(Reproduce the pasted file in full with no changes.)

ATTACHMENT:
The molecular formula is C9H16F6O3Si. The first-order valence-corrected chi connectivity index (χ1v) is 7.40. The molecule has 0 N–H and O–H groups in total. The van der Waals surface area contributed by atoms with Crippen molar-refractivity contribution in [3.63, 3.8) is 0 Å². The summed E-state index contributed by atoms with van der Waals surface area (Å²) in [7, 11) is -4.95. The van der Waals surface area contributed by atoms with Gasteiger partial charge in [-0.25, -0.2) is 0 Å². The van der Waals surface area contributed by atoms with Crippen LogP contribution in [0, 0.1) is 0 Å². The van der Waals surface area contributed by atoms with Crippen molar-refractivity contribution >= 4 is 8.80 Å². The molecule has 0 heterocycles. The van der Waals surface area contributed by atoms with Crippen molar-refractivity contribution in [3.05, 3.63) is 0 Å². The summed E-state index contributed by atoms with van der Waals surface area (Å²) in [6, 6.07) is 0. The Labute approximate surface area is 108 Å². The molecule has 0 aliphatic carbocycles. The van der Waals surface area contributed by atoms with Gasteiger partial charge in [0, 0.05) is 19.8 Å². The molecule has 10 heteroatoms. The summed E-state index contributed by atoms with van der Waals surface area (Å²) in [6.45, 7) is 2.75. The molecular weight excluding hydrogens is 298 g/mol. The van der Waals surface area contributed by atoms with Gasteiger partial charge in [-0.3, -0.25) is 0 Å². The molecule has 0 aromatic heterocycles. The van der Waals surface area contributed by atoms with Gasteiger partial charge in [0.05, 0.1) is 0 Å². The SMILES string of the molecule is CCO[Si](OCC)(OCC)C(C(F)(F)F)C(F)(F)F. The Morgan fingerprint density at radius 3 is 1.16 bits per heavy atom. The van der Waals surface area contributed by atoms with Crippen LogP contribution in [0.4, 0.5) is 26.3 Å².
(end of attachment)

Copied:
The molecular formula is C9H16F6O3Si. The first-order valence-corrected chi connectivity index (χ1v) is 7.40. The molecule has 0 N–H and O–H groups in total. The van der Waals surface area contributed by atoms with Crippen molar-refractivity contribution in [3.63, 3.8) is 0 Å². The summed E-state index contributed by atoms with van der Waals surface area (Å²) in [7, 11) is -4.95. The van der Waals surface area contributed by atoms with Gasteiger partial charge in [-0.25, -0.2) is 0 Å². The van der Waals surface area contributed by atoms with Crippen LogP contribution in [0, 0.1) is 0 Å². The van der Waals surface area contributed by atoms with Crippen molar-refractivity contribution >= 4 is 8.80 Å². The molecule has 0 heterocycles. The van der Waals surface area contributed by atoms with Crippen molar-refractivity contribution in [3.05, 3.63) is 0 Å². The summed E-state index contributed by atoms with van der Waals surface area (Å²) in [6, 6.07) is 0. The Labute approximate surface area is 108 Å². The molecule has 0 aliphatic carbocycles. The van der Waals surface area contributed by atoms with Gasteiger partial charge in [0, 0.05) is 19.8 Å². The molecule has 10 heteroatoms. The summed E-state index contributed by atoms with van der Waals surface area (Å²) in [6.45, 7) is 2.75. The molecular weight excluding hydrogens is 298 g/mol. The van der Waals surface area contributed by atoms with Gasteiger partial charge in [-0.3, -0.25) is 0 Å². The molecule has 0 aromatic heterocycles. The van der Waals surface area contributed by atoms with Gasteiger partial charge in [0.05, 0.1) is 0 Å². The SMILES string of the molecule is CCO[Si](OCC)(OCC)C(C(F)(F)F)C(F)(F)F. The Morgan fingerprint density at radius 3 is 1.16 bits per heavy atom. The van der Waals surface area contributed by atoms with Crippen LogP contribution in [0.4, 0.5) is 26.3 Å².